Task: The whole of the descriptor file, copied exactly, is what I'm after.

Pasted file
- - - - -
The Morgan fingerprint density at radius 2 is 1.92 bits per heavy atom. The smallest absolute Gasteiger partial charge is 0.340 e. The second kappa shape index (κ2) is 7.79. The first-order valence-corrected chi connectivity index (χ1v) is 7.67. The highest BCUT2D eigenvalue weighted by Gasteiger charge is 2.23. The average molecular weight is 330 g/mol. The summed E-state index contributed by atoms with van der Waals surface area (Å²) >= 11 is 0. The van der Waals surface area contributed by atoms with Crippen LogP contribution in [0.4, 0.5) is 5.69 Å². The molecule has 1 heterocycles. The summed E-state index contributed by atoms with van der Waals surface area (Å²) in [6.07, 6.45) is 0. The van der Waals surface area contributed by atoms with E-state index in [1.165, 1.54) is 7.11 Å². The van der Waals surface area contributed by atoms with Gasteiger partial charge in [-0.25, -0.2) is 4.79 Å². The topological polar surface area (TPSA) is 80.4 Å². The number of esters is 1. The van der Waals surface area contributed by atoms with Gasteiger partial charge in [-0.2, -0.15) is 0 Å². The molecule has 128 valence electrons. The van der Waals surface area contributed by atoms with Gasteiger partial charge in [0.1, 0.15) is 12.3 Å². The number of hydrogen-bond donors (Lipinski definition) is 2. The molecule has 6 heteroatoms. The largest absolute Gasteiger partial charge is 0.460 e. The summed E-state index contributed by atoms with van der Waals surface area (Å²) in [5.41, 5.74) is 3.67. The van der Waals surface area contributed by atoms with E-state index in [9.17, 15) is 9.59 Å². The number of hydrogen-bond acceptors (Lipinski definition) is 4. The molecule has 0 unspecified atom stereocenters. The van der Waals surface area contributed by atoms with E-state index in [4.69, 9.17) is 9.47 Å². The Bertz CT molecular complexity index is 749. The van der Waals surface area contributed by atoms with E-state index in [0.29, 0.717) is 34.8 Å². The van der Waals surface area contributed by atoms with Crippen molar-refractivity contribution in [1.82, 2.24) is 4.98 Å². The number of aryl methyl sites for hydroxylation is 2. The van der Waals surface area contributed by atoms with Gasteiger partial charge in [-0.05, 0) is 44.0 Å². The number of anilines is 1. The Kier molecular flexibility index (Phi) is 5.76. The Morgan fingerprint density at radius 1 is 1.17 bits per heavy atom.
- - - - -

The Morgan fingerprint density at radius 2 is 1.92 bits per heavy atom. The smallest absolute Gasteiger partial charge is 0.340 e. The second kappa shape index (κ2) is 7.79. The first-order valence-corrected chi connectivity index (χ1v) is 7.67. The highest BCUT2D eigenvalue weighted by Gasteiger charge is 2.23. The average molecular weight is 330 g/mol. The summed E-state index contributed by atoms with van der Waals surface area (Å²) >= 11 is 0. The van der Waals surface area contributed by atoms with Crippen LogP contribution in [0.4, 0.5) is 5.69 Å². The molecule has 1 heterocycles. The summed E-state index contributed by atoms with van der Waals surface area (Å²) in [6.07, 6.45) is 0. The van der Waals surface area contributed by atoms with E-state index in [1.165, 1.54) is 7.11 Å². The van der Waals surface area contributed by atoms with Gasteiger partial charge in [-0.25, -0.2) is 4.79 Å². The topological polar surface area (TPSA) is 80.4 Å². The number of esters is 1. The van der Waals surface area contributed by atoms with Gasteiger partial charge in [-0.2, -0.15) is 0 Å². The molecule has 128 valence electrons. The van der Waals surface area contributed by atoms with Gasteiger partial charge in [0.1, 0.15) is 12.3 Å². The number of hydrogen-bond donors (Lipinski definition) is 2. The molecule has 6 heteroatoms. The largest absolute Gasteiger partial charge is 0.460 e. The summed E-state index contributed by atoms with van der Waals surface area (Å²) in [5.41, 5.74) is 3.67. The van der Waals surface area contributed by atoms with E-state index in [9.17, 15) is 9.59 Å². The number of hydrogen-bond acceptors (Lipinski definition) is 4. The molecule has 0 unspecified atom stereocenters. The van der Waals surface area contributed by atoms with E-state index in [4.69, 9.17) is 9.47 Å². The Bertz CT molecular complexity index is 749. The van der Waals surface area contributed by atoms with E-state index in [0.29, 0.717) is 34.8 Å². The van der Waals surface area contributed by atoms with Crippen molar-refractivity contribution in [1.82, 2.24) is 4.98 Å². The number of aryl methyl sites for hydroxylation is 2. The van der Waals surface area contributed by atoms with Gasteiger partial charge in [-0.05, 0) is 44.0 Å². The number of anilines is 1. The Kier molecular flexibility index (Phi) is 5.76. The Morgan fingerprint density at radius 1 is 1.17 bits per heavy atom.